Severe Storm Potential Increasing, But with a Few Big Uncertainties
The Storm Prediction Center has upgraded much of our area, except for those north of I-40, to an enhanced risk for severe weather. This does not appear to be a Tornado Day; instead, the risk is mainly damaging straight line winds, with a side of large hail, a brief period of torrential rainfall, and frequent lightning.
Temperatures will rise into the mid-upper 70s with a noticeable increase in cloud cover. Instability (“storm food”) will definitely be on the increase this afternoon, which could better fuel the storms that arrive by evening.
Prime time for severe storms – 4PM to 6PM
Model uncertainty exists — mainly in the fashion of “where the worst of the storms will hit?”
Here is one take, from the HRRR model:
The latest loop of the HRRR model gives a general idea of arrival time and intensity of these thunderstorms. There has been a trend from this particular model to send the worst of the storms to south of I-40. If this guidance is correct, folks in Williamson County would see a greater probability of severe thunderstorms this evening than those in Davidson County.
However…and herein lies the uncertainty…the NAM3 model does not think the threat is mainly south of I-40:
NAM3 model thinks the storms will go south *and north* of I-40. Timing generally same as HRRR model: 4-6 PM. pic.twitter.com/do9v34z3ez
— NashSevereWx (@NashSevereWx) March 21, 2017
The NAM3 model would suggest that everyone, north and south of I-40, may get a dose of strong/severe storms.
So which model’s guidance do you buy in to? This is what makes forecasting, or predicting the future, such a challenging process. The HRRR model has consistently kept the strongest storm dynamics south of I-40, which tracks the “Enhanced” area drawn by SPC. David thinks we will all get some rain, but the worst of the storms should be south of I-40. This may be wrong, so stay tuned. It’s really too close to “call.”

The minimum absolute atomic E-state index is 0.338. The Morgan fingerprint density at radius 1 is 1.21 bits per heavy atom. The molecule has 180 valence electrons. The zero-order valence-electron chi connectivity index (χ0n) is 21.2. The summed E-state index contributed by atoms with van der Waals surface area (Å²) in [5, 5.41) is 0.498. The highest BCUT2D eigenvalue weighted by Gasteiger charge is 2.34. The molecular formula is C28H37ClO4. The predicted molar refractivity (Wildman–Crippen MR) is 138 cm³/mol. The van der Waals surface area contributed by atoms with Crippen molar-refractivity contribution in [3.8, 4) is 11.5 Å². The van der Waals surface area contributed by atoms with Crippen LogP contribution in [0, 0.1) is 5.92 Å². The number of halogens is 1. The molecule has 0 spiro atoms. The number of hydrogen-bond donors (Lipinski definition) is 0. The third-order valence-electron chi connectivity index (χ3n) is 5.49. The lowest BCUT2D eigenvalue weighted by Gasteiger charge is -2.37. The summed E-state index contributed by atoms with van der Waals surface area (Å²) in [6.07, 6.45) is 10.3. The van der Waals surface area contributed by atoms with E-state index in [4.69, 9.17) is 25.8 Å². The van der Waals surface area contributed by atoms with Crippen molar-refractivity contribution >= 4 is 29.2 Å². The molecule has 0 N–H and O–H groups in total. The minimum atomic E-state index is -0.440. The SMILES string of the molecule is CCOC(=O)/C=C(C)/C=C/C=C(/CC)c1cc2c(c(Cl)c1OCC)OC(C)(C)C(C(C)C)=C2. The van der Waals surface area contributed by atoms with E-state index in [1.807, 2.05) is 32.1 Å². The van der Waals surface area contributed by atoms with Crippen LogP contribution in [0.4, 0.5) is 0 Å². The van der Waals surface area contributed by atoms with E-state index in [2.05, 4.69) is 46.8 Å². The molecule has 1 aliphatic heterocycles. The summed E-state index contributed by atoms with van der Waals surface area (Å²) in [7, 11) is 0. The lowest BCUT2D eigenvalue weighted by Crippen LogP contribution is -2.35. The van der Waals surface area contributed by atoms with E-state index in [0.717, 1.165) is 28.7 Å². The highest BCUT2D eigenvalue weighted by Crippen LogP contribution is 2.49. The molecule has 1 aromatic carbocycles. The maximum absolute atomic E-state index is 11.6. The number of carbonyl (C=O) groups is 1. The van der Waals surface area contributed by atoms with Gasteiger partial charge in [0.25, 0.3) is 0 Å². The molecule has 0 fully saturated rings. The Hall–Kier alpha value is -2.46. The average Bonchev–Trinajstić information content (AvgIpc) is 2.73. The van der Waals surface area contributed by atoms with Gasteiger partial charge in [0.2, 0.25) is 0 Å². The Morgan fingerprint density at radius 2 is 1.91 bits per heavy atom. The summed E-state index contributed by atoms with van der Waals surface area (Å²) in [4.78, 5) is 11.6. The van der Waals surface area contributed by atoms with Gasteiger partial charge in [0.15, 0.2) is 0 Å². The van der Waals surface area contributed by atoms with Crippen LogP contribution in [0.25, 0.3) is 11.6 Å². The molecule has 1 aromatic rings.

-Storms develop west-northwest of us this afternoon
-Storms, some severe, ETA: 4-6PM
-Main concerns are damaging winds and large hail. The probability of damaging winds within 25 miles of us is 30%. This high probability is why SPC upgraded us to “enhanced.” The large hail probability within 25 miles of us is 15%.
-Tornadoes are not expected. These storms are not expected to be “surface based” or otherwise capable of producing a tornado.
Stay weather aware this afternoon/evening, as this forecast will change in some way, form, or fashion. Updates will be made frequently @NashSevereWx on Twitter, while major updates to the forecast will appear here at NashSevereWx.com.
Rest of the Week: Briefly Cooler, More Storms Possible Saturday, Then An Unsettled Pattern to End March
Dry weather will persist until Saturday, when another potent system develops over the midwest and moves our direction. Showers and thunderstorms look likely on Saturday, and there is concern that some of these could be strong or severe. While the Storm Prediction Center has not yet highlighted our area for severe weather potential, we will be keeping a close eye on this as the weekend approaches. If there is severe weather Saturday, it will likely be after noon.
In fact, the entire rest of March looks to be off-and-on, rainy and stormy. For example, check out the GFS model running Saturday through Tuesday:
5-Day Allergy Forecast From Pollen.com
Categories: Forecast Blogs